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Alcohol. 2018 Sep 10. pii: S0741-8329(18)30166-6. doi: 10.1016/j.alcohol.2018.08.012. [Epub ahead of print]

Alcohol consumption increase susceptibility to pneumococcal pneumonia in a humanized murine HIV model mediated by intestinal dysbiosis.

Author information

1
Department of Internal Medicine, Section of Pulmonary/Critical Care & Allergy/Immunology, Louisiana State University Health Sciences Center, New Orleans, LA, USA.
2
Department of Physiology, Louisiana State University Health Sciences Center, New Orleans, LA, USA.
3
Department of Microbiology, Immunology and Parasitology, Louisiana State University Health Sciences Center, New Orleans, LA, USA.
4
Department of Cancer Immunology and Virology, Dana-Farber Cancer Institute, Harvard Medical School Boston, MA, USA.
5
Department of Internal Medicine, Section of Pulmonary/Critical Care & Allergy/Immunology, Louisiana State University Health Sciences Center, New Orleans, LA, USA; Department of Microbiology, Immunology and Parasitology, Louisiana State University Health Sciences Center, New Orleans, LA, USA.
6
Department of Internal Medicine, Section of Pulmonary/Critical Care & Allergy/Immunology, Louisiana State University Health Sciences Center, New Orleans, LA, USA; Department of Microbiology, Immunology and Parasitology, Louisiana State University Health Sciences Center, New Orleans, LA, USA. Electronic address: jshell@lsuhsc.edu.

Abstract

Alcohol use in persons living with HIV (PLWH) worsens the severity of bacterial pneumonia. However, the exact mechanism(s) by which this occurs remain ill-defined. We hypothesized that alcohol in the setting of HIV infection decreases S. pneumoniae clearance from the lung through mechanisms mediated by the gut microbiota. Humanized BLT (bone marrow, liver, thymus) mice were infected with 1x104 TCID50 of HIV (BAL and JRCSF strains) via IP injection. One week post HIV infection animals were switched to a Lieber-DeCarli 5% ethanol diet or an isocaloric control diet for 10 days, alcohol-fed animals were also given 2 binges of 2 g kg-1 ethanol on days 5 and 10. Feces were also collected, banked, and the community structures were analyzed. Mice were then infected with 1x105 CFU of S. pneumoniae and sacrificed 48 hours later. HIV-infected mice had viral loads of ∼2x104 copies/mL of blood one week post infection, and exhibited an ∼57% decrease in the number of circulating CD4+ T-cells at the time of sacrifice. Fecal microbial community structure was significantly different in each of the feeding groups, as well as with HIV infection. Alcohol-fed mice had a significantly higher burden of S. pneumoniae 48 hours post infection, regardless of HIV status. In follow-up experiments, female C57BL/6 mice were treated with a cocktail of antibiotics daily for two weeks and recolonized by gavage with intestinal microbiota from HIV+ ethanol-fed, HIV+ pair-fed, HIV- ethanol-fed, or HIV- pair-fed mice. Recolonized mice were then infected with S. pneumoniae and sacrificed 48 hours later. The intestinal microbiota from alcohol-fed mice (regardless of HIV status) significantly impaired clearance of S. pneumoniae. Collectively, these data indicate that alcohol-feeding, as well as alcohol-associated intestinal dysbiosis compromise pulmonary host defense against pneumococcal pneumonia. Whether HIV infection acts synergistically with alcohol-use in impairing pulmonary host defense will require additional study.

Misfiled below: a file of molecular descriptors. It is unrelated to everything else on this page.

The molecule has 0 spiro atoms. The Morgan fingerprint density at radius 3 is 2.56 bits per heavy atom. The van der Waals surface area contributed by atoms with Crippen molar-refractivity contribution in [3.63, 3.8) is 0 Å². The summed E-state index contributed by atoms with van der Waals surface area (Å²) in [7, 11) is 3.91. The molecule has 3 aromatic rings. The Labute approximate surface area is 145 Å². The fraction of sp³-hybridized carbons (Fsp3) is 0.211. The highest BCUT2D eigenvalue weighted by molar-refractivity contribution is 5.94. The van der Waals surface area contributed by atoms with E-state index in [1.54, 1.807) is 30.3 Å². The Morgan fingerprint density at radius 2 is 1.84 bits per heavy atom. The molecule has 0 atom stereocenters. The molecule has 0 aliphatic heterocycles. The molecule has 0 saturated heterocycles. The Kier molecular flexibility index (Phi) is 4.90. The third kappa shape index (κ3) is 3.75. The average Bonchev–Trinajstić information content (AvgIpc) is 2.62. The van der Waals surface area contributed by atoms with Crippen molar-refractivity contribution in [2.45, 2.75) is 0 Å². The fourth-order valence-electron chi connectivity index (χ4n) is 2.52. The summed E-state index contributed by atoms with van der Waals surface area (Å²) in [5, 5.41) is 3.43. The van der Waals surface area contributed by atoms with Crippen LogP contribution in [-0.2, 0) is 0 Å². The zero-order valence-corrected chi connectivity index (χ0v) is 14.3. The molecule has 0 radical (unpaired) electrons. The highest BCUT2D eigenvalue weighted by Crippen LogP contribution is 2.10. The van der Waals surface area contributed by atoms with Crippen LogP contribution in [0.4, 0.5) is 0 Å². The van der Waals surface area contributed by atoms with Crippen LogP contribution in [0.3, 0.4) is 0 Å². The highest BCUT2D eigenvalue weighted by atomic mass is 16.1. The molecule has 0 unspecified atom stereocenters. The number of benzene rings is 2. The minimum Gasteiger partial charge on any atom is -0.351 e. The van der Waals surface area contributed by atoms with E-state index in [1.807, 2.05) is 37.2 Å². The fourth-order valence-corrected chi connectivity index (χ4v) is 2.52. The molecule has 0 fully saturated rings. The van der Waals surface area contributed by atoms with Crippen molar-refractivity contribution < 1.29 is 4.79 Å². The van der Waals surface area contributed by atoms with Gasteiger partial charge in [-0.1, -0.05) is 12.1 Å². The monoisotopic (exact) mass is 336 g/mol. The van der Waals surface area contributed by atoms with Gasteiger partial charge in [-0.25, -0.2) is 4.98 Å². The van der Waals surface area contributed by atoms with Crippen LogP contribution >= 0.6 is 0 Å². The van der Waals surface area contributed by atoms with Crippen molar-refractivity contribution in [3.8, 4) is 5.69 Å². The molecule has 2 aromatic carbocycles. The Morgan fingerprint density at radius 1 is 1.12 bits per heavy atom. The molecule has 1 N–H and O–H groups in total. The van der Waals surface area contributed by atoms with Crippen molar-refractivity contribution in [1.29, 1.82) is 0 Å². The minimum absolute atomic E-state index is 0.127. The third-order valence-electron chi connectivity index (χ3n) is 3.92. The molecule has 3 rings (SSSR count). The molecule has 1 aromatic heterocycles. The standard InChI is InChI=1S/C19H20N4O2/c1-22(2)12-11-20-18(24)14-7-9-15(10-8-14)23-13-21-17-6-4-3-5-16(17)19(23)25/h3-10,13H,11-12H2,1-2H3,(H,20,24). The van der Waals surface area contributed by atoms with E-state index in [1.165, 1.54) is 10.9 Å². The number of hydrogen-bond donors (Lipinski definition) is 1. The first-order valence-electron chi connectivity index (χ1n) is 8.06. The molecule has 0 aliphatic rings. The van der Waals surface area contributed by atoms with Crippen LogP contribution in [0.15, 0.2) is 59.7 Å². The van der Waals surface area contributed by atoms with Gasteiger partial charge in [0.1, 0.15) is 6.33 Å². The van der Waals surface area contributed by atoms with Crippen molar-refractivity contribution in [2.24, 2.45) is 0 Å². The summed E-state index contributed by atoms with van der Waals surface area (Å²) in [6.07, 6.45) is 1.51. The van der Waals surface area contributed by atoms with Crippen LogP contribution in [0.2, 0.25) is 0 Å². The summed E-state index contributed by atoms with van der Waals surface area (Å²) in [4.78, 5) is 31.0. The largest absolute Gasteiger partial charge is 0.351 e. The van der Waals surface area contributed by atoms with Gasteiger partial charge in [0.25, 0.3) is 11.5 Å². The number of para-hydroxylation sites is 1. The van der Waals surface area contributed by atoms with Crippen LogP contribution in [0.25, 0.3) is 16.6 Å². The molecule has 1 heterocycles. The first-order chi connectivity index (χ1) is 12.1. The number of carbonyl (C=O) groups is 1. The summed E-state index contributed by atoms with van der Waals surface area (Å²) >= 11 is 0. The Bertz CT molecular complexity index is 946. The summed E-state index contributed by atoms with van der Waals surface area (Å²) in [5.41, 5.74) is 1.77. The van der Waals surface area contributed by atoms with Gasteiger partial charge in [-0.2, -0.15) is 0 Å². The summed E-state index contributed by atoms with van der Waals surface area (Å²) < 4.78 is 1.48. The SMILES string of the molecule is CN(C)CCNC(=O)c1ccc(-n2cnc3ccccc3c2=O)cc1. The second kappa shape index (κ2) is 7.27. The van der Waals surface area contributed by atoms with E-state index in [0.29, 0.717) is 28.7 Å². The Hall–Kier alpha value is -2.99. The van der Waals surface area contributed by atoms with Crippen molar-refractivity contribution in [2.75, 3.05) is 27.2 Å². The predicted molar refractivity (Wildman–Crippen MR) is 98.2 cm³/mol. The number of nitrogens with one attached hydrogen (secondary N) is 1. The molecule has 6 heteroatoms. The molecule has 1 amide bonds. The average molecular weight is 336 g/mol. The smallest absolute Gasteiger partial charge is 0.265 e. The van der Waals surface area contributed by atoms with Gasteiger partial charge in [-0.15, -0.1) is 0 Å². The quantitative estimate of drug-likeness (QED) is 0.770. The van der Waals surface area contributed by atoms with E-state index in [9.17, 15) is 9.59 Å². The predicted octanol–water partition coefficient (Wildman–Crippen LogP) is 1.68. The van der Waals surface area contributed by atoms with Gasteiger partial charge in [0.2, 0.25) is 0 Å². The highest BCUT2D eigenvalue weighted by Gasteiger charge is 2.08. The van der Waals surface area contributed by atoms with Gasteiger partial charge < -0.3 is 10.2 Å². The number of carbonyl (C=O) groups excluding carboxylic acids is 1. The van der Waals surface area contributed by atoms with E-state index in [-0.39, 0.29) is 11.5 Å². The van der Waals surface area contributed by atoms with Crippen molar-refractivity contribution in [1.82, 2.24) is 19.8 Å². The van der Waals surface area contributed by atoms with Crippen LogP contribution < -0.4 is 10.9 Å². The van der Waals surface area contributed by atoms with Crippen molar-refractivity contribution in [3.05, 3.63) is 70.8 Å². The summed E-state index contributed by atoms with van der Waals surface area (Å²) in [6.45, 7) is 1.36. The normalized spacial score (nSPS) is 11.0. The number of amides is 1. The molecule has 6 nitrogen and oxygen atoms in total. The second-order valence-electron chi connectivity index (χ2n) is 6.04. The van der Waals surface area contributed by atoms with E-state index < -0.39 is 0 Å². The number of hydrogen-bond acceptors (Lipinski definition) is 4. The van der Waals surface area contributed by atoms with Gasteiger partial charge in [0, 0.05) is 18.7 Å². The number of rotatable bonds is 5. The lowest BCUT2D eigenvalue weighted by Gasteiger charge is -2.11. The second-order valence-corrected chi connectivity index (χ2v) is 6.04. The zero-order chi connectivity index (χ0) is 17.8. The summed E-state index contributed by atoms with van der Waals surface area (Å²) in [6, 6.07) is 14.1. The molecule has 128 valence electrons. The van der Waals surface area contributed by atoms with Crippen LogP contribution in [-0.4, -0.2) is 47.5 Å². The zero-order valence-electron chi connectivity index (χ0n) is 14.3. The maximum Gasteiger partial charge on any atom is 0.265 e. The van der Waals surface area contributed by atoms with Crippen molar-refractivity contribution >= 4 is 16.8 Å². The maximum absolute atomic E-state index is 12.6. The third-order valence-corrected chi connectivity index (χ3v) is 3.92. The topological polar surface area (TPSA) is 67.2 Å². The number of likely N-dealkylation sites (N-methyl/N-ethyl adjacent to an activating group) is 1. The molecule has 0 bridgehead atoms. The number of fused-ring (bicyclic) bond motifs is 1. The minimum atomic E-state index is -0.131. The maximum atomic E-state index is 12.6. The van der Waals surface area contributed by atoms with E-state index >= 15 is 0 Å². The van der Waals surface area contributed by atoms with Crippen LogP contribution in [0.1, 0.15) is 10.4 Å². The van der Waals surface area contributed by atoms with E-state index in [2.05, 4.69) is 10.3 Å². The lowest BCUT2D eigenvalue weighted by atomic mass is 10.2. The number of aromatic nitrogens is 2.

KEYWORDS:

Alcohol; S. pnuemoniae; host-defense; microbiota; pulmonary

PMID:
30213614
PMCID:
PMC6449221
[Available on 2020-03-10]
DOI:
10.1016/j.alcohol.2018.08.012

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